• G06Q10/06Resources, workflows, human or project management, e.g. organising, planning, scheduling or allocating time, human or machine resources; Enterprise planning; Organisational models
    • G06Q10/063Operations research or analysis
    • G06Q10/0631Resource planning, allocation or scheduling for a business operation
    • G06Q10/06315Needs-based resource requirements planning or analysis
    • GPHYSICS
    • G06COMPUTING; CALCULATING; COUNTING
    • G06QDATA PROCESSING SYSTEMS OR METHODS, SPECIALLY ADAPTED FOR ADMINISTRATIVE, COMMERCIAL, FINANCIAL, MANAGERIAL, SUPERVISORY OR FORECASTING PURPOSES; SYSTEMS OR METHODS SPECIALLY ADAPTED FOR ADMINISTRATIVE, COMMERCIAL, FINANCIAL, MANAGERIAL, SUPERVISORY OR FORECASTING PURPOSES, NOT OTHERWISE PROVIDED FOR
    • G06Q10/00Administration; Management
    • G06Q10/08Logistics, e.g. warehousing, loading, distribution or shipping; Inventory or stock management, e.g. order filling, procurement or balancing against orders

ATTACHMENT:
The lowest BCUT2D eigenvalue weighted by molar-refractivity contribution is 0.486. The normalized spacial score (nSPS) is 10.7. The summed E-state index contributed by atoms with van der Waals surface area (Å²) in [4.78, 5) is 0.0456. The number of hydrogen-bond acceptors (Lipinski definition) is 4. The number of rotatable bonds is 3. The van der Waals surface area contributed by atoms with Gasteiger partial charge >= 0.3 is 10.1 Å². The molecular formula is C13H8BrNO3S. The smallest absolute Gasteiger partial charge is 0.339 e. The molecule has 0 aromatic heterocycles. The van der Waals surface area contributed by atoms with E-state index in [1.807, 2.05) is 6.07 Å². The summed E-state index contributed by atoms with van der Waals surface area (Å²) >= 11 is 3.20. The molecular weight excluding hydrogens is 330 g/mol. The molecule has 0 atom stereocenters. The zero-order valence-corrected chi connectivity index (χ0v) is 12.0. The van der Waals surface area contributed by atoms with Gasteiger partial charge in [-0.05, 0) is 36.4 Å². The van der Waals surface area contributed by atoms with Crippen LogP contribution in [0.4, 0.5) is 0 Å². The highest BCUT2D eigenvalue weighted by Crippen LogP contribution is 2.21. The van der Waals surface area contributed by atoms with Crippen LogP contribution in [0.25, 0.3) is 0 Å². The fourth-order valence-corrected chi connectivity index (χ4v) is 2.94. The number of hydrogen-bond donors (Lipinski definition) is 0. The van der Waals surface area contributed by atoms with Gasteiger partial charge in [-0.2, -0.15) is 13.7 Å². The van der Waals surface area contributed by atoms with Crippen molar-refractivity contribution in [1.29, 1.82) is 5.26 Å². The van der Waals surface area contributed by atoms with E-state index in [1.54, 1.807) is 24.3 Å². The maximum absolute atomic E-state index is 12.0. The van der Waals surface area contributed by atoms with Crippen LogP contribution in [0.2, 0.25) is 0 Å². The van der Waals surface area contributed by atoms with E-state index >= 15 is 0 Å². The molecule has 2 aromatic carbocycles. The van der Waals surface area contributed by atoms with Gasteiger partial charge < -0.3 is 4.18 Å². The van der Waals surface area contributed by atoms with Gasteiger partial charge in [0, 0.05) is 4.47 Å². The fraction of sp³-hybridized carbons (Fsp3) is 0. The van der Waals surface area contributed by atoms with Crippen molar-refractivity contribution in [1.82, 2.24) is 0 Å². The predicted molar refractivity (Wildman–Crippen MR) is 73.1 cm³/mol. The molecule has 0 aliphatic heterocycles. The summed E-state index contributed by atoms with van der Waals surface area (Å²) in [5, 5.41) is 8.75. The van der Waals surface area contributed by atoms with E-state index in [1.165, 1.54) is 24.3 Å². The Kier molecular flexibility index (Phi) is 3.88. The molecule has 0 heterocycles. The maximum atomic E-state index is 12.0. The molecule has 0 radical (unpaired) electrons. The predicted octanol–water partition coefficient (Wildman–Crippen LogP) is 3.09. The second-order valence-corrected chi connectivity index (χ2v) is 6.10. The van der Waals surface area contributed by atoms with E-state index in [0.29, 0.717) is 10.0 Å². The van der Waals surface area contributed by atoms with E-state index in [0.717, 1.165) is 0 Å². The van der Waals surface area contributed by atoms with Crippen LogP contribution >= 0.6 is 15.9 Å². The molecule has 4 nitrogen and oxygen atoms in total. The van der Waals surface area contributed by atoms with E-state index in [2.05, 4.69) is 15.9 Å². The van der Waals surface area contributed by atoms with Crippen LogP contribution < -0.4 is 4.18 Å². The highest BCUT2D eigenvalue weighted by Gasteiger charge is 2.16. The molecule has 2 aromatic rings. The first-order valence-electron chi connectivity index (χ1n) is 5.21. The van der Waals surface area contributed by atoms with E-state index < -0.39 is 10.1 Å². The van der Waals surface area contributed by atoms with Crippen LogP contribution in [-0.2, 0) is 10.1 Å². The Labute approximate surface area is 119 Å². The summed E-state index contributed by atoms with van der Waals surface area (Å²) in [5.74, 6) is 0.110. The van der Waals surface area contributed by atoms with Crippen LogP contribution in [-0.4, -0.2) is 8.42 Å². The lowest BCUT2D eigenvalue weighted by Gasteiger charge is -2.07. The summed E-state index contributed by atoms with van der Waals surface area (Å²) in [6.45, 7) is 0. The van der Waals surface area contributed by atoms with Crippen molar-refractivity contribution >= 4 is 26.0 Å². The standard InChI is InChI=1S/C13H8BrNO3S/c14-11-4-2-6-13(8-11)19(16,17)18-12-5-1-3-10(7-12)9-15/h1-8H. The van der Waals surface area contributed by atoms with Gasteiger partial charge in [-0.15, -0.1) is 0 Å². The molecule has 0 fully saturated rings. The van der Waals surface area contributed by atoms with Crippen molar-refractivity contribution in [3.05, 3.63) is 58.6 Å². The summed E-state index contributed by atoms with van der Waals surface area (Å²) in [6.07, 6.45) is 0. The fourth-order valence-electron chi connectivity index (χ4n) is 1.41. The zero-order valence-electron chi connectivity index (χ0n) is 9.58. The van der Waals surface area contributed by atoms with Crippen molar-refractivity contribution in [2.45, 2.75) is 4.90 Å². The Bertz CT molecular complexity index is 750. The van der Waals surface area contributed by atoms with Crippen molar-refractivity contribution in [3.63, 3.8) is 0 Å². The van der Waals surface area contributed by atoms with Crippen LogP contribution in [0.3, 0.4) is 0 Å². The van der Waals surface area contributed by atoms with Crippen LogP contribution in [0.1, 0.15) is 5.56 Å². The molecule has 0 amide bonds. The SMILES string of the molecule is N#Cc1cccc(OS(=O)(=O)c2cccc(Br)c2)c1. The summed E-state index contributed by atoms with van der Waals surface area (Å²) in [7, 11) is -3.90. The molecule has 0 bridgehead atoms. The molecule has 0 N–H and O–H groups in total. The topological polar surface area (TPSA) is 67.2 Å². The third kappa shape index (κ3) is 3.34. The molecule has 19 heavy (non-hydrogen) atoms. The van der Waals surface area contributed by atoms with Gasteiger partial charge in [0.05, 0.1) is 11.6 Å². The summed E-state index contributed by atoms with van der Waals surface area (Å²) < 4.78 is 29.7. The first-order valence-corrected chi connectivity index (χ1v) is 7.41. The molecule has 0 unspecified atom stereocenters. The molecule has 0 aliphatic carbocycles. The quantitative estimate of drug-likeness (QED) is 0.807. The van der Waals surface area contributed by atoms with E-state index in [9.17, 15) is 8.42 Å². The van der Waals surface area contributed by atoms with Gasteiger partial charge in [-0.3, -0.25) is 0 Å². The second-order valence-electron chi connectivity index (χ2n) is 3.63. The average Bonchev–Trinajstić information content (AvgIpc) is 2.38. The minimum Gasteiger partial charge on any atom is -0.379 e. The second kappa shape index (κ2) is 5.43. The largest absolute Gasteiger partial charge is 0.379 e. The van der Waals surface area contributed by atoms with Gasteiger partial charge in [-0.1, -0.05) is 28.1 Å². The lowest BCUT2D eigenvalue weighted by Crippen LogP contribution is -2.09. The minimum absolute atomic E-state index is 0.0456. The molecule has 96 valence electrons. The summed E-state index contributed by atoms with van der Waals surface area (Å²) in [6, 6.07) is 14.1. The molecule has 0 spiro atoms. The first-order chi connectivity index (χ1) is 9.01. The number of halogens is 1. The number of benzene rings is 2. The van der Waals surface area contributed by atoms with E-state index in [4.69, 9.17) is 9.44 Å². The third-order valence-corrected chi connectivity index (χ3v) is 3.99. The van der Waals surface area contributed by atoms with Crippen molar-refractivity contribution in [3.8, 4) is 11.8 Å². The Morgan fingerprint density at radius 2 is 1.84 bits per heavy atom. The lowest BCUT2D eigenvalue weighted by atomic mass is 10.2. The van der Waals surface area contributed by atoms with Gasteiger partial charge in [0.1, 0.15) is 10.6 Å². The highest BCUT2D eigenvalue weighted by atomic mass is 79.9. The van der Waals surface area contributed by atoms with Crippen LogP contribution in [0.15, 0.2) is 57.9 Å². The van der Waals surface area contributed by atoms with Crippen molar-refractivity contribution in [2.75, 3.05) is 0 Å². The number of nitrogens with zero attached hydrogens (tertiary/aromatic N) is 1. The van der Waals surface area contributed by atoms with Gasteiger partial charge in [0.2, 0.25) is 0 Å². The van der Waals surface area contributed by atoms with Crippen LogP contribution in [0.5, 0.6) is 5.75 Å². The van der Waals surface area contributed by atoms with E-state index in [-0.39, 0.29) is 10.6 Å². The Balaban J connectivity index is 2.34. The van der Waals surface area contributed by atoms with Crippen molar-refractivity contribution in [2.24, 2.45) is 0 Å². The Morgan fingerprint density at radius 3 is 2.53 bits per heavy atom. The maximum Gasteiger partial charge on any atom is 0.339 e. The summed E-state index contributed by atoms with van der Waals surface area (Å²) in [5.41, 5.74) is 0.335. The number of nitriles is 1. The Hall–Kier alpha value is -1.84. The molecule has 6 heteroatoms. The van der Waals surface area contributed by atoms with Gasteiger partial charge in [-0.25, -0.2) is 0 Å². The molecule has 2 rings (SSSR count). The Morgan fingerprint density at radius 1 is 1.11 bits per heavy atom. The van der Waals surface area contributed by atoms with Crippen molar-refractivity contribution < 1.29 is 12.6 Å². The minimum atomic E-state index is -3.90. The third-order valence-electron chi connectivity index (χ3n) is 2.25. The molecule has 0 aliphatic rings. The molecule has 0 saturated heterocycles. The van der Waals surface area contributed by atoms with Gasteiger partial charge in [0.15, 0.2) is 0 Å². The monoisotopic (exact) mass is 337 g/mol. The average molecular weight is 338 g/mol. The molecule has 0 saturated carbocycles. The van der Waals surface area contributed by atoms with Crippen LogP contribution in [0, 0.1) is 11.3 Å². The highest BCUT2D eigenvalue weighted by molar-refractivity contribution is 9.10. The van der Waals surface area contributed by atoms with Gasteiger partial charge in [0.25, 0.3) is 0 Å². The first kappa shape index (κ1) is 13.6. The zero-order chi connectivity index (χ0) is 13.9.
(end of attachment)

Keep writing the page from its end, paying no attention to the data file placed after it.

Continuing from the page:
• G06Q10/083Shipping
    • GPHYSICS
    • G06COMPUTING; CALCULATING; COUNTING
    • G06QDATA PROCESSING SYSTEMS OR METHODS, SPECIALLY ADAPTED FOR ADMINISTRATIVE, COMMERCIAL, FINANCIAL, MANAGERIAL, SUPERVISORY OR FORECASTING PURPOSES; SYSTEMS OR METHODS SPECIALLY ADAPTED FOR ADMINISTRATIVE, COMMERCIAL, FINANCIAL, MANAGERIAL, SUPERVISORY OR FORECASTING PURPOSES, NOT OTHERWISE PROVIDED FOR
    • G06Q50/00Systems or methods specially adapted for specific business sectors, e.g. utilities or tourism
    • G06Q50/30Transportation; Communications
    • BPERFORMING OPERATIONS; TRANSPORTING
    • B64AIRCRAFT; AVIATION; COSMONAUTICS
    • B64CAEROPLANES; HELICOPTERS
    • B64C2201/00Unmanned aerial vehicles; Equipment therefor
    • B64C2201/12Unmanned aerial vehicles; Equipment therefor adapted for particular use